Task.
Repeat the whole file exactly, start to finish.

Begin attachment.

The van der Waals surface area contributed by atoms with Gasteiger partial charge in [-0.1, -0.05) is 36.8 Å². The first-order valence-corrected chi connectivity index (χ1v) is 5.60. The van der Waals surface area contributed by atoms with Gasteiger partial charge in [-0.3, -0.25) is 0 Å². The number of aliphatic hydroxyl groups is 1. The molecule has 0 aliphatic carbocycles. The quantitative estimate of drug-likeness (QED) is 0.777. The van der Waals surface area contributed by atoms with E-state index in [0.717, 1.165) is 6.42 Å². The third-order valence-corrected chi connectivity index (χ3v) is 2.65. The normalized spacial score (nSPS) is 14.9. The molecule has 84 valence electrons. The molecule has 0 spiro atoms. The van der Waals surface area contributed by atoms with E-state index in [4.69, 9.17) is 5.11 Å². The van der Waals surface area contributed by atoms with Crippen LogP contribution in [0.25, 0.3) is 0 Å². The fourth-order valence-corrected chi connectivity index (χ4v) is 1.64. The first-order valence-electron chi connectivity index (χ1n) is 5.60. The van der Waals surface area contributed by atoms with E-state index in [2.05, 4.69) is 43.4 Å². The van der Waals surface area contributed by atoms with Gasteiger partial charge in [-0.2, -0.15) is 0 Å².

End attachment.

The van der Waals surface area contributed by atoms with Gasteiger partial charge in [-0.1, -0.05) is 36.8 Å². The first-order valence-corrected chi connectivity index (χ1v) is 5.60. The van der Waals surface area contributed by atoms with Gasteiger partial charge in [-0.3, -0.25) is 0 Å². The number of aliphatic hydroxyl groups is 1. The molecule has 0 aliphatic carbocycles. The quantitative estimate of drug-likeness (QED) is 0.777. The van der Waals surface area contributed by atoms with E-state index in [0.717, 1.165) is 6.42 Å². The third-order valence-corrected chi connectivity index (χ3v) is 2.65. The normalized spacial score (nSPS) is 14.9. The molecule has 84 valence electrons. The molecule has 0 spiro atoms. The van der Waals surface area contributed by atoms with E-state index in [4.69, 9.17) is 5.11 Å². The van der Waals surface area contributed by atoms with Crippen LogP contribution in [0.25, 0.3) is 0 Å². The fourth-order valence-corrected chi connectivity index (χ4v) is 1.64. The first-order valence-electron chi connectivity index (χ1n) is 5.60. The van der Waals surface area contributed by atoms with E-state index in [2.05, 4.69) is 43.4 Å². The van der Waals surface area contributed by atoms with Gasteiger partial charge in [-0.2, -0.15) is 0 Å².